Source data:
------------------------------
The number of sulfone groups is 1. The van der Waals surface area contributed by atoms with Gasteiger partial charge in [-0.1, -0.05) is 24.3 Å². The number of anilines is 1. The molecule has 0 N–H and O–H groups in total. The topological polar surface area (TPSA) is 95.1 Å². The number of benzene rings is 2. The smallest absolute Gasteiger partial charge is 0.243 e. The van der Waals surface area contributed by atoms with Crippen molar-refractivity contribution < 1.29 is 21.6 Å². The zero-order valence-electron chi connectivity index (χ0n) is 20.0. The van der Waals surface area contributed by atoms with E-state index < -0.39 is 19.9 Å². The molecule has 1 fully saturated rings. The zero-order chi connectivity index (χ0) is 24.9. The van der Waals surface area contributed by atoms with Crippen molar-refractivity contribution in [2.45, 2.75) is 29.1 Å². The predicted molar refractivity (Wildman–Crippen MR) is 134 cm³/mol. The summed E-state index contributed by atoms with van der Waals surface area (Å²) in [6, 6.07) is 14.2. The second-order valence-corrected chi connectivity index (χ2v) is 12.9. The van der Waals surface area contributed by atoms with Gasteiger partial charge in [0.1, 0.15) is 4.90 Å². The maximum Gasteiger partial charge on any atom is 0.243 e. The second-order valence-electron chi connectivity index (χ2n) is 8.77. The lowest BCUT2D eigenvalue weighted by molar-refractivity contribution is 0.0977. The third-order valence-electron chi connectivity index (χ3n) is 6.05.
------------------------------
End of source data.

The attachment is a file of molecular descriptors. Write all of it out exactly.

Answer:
The number of sulfone groups is 1. The van der Waals surface area contributed by atoms with Gasteiger partial charge in [-0.1, -0.05) is 24.3 Å². The number of anilines is 1. The molecule has 0 N–H and O–H groups in total. The topological polar surface area (TPSA) is 95.1 Å². The number of benzene rings is 2. The smallest absolute Gasteiger partial charge is 0.243 e. The van der Waals surface area contributed by atoms with Crippen molar-refractivity contribution < 1.29 is 21.6 Å². The zero-order valence-electron chi connectivity index (χ0n) is 20.0. The van der Waals surface area contributed by atoms with E-state index < -0.39 is 19.9 Å². The molecule has 1 fully saturated rings. The zero-order chi connectivity index (χ0) is 24.9. The van der Waals surface area contributed by atoms with Crippen molar-refractivity contribution in [2.45, 2.75) is 29.1 Å². The predicted molar refractivity (Wildman–Crippen MR) is 134 cm³/mol. The summed E-state index contributed by atoms with van der Waals surface area (Å²) in [6, 6.07) is 14.2. The second-order valence-corrected chi connectivity index (χ2v) is 12.9. The van der Waals surface area contributed by atoms with Gasteiger partial charge in [0.1, 0.15) is 4.90 Å². The maximum Gasteiger partial charge on any atom is 0.243 e. The second-order valence-electron chi connectivity index (χ2n) is 8.77. The lowest BCUT2D eigenvalue weighted by molar-refractivity contribution is 0.0977. The third-order valence-electron chi connectivity index (χ3n) is 6.05.